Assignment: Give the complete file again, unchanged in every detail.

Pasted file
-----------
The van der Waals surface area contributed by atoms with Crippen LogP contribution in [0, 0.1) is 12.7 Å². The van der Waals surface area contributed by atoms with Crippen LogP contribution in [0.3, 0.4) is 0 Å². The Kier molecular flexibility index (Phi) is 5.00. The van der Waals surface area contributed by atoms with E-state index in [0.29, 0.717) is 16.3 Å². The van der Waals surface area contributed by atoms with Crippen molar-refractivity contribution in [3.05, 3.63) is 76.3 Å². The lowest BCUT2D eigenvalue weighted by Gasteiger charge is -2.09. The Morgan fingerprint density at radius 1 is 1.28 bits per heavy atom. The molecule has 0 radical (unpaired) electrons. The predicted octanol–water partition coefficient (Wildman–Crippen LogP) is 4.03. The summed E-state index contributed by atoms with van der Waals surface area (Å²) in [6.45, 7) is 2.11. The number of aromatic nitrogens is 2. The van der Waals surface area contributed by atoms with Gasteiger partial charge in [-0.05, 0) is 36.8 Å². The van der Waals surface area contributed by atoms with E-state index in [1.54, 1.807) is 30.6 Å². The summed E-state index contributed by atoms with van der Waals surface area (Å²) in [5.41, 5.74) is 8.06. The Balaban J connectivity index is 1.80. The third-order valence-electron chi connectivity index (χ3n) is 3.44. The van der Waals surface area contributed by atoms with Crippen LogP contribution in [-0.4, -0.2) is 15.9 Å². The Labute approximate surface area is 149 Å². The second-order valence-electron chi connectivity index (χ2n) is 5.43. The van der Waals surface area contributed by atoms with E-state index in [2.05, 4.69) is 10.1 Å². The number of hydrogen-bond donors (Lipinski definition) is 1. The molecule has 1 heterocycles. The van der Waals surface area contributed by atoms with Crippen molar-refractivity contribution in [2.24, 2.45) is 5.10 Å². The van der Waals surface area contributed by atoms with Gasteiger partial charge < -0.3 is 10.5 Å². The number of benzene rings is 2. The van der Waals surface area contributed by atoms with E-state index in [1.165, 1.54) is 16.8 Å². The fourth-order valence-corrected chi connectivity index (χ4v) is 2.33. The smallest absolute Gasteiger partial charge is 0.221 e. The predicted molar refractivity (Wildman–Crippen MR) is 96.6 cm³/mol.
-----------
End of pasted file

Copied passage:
The van der Waals surface area contributed by atoms with Crippen LogP contribution in [0, 0.1) is 12.7 Å². The van der Waals surface area contributed by atoms with Crippen LogP contribution in [0.3, 0.4) is 0 Å². The Kier molecular flexibility index (Phi) is 5.00. The van der Waals surface area contributed by atoms with E-state index in [0.29, 0.717) is 16.3 Å². The van der Waals surface area contributed by atoms with Crippen molar-refractivity contribution in [3.05, 3.63) is 76.3 Å². The lowest BCUT2D eigenvalue weighted by Gasteiger charge is -2.09. The Morgan fingerprint density at radius 1 is 1.28 bits per heavy atom. The molecule has 0 radical (unpaired) electrons. The predicted octanol–water partition coefficient (Wildman–Crippen LogP) is 4.03. The summed E-state index contributed by atoms with van der Waals surface area (Å²) in [6.45, 7) is 2.11. The number of aromatic nitrogens is 2. The van der Waals surface area contributed by atoms with Gasteiger partial charge in [-0.05, 0) is 36.8 Å². The van der Waals surface area contributed by atoms with E-state index in [1.54, 1.807) is 30.6 Å². The summed E-state index contributed by atoms with van der Waals surface area (Å²) in [5.41, 5.74) is 8.06. The Balaban J connectivity index is 1.80. The third-order valence-electron chi connectivity index (χ3n) is 3.44. The van der Waals surface area contributed by atoms with Crippen LogP contribution in [-0.4, -0.2) is 15.9 Å². The Labute approximate surface area is 149 Å². The second-order valence-electron chi connectivity index (χ2n) is 5.43. The van der Waals surface area contributed by atoms with E-state index in [2.05, 4.69) is 10.1 Å². The number of hydrogen-bond donors (Lipinski definition) is 1. The molecule has 1 heterocycles. The van der Waals surface area contributed by atoms with Crippen molar-refractivity contribution in [2.24, 2.45) is 5.10 Å². The van der Waals surface area contributed by atoms with Gasteiger partial charge < -0.3 is 10.5 Å². The number of benzene rings is 2. The van der Waals surface area contributed by atoms with E-state index in [1.165, 1.54) is 16.8 Å². The fourth-order valence-corrected chi connectivity index (χ4v) is 2.33. The smallest absolute Gasteiger partial charge is 0.221 e. The predicted molar refractivity (Wildman–Crippen MR) is 96.6 cm³/mol.